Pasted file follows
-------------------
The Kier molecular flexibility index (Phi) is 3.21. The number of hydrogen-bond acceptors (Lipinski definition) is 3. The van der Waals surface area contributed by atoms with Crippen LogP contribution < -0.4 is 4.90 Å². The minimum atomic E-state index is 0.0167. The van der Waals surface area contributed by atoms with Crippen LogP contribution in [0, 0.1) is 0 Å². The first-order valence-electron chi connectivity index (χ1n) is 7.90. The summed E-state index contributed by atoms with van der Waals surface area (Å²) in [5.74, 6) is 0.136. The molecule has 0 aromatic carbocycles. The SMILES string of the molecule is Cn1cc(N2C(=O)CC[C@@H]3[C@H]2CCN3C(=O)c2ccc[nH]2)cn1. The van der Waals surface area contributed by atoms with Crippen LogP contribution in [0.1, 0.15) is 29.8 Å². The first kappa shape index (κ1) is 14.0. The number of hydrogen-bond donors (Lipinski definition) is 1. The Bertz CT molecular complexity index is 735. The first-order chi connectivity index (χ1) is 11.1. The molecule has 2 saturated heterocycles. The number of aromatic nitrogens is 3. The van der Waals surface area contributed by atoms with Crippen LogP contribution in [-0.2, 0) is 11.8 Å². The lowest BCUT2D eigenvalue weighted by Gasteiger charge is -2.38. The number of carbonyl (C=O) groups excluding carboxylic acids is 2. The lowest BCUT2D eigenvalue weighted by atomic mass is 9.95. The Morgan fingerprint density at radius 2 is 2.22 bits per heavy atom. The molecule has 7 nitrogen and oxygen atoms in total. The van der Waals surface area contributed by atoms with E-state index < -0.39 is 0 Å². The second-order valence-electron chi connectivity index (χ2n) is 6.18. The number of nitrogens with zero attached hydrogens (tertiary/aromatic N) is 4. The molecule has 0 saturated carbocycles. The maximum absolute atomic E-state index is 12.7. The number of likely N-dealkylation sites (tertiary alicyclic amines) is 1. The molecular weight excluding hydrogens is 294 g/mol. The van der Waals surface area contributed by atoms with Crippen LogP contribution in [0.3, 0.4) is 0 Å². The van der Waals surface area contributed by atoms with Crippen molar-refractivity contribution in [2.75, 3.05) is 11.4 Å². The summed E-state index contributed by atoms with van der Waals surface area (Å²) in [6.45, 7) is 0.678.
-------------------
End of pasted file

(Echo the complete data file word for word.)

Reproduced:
The Kier molecular flexibility index (Phi) is 3.21. The number of hydrogen-bond acceptors (Lipinski definition) is 3. The van der Waals surface area contributed by atoms with Crippen LogP contribution < -0.4 is 4.90 Å². The minimum atomic E-state index is 0.0167. The van der Waals surface area contributed by atoms with Crippen LogP contribution in [0, 0.1) is 0 Å². The first-order valence-electron chi connectivity index (χ1n) is 7.90. The summed E-state index contributed by atoms with van der Waals surface area (Å²) in [5.74, 6) is 0.136. The molecule has 0 aromatic carbocycles. The SMILES string of the molecule is Cn1cc(N2C(=O)CC[C@@H]3[C@H]2CCN3C(=O)c2ccc[nH]2)cn1. The van der Waals surface area contributed by atoms with Crippen LogP contribution in [0.1, 0.15) is 29.8 Å². The first kappa shape index (κ1) is 14.0. The number of hydrogen-bond donors (Lipinski definition) is 1. The Bertz CT molecular complexity index is 735. The first-order chi connectivity index (χ1) is 11.1. The molecule has 2 saturated heterocycles. The number of aromatic nitrogens is 3. The van der Waals surface area contributed by atoms with Crippen LogP contribution in [-0.2, 0) is 11.8 Å². The lowest BCUT2D eigenvalue weighted by Gasteiger charge is -2.38. The number of carbonyl (C=O) groups excluding carboxylic acids is 2. The lowest BCUT2D eigenvalue weighted by atomic mass is 9.95. The Morgan fingerprint density at radius 2 is 2.22 bits per heavy atom. The molecule has 7 nitrogen and oxygen atoms in total. The van der Waals surface area contributed by atoms with E-state index < -0.39 is 0 Å². The second-order valence-electron chi connectivity index (χ2n) is 6.18. The number of nitrogens with zero attached hydrogens (tertiary/aromatic N) is 4. The molecule has 0 saturated carbocycles. The maximum absolute atomic E-state index is 12.7. The number of likely N-dealkylation sites (tertiary alicyclic amines) is 1. The molecular weight excluding hydrogens is 294 g/mol. The van der Waals surface area contributed by atoms with Crippen LogP contribution in [0.3, 0.4) is 0 Å². The van der Waals surface area contributed by atoms with Crippen molar-refractivity contribution in [2.75, 3.05) is 11.4 Å². The summed E-state index contributed by atoms with van der Waals surface area (Å²) in [6.45, 7) is 0.678.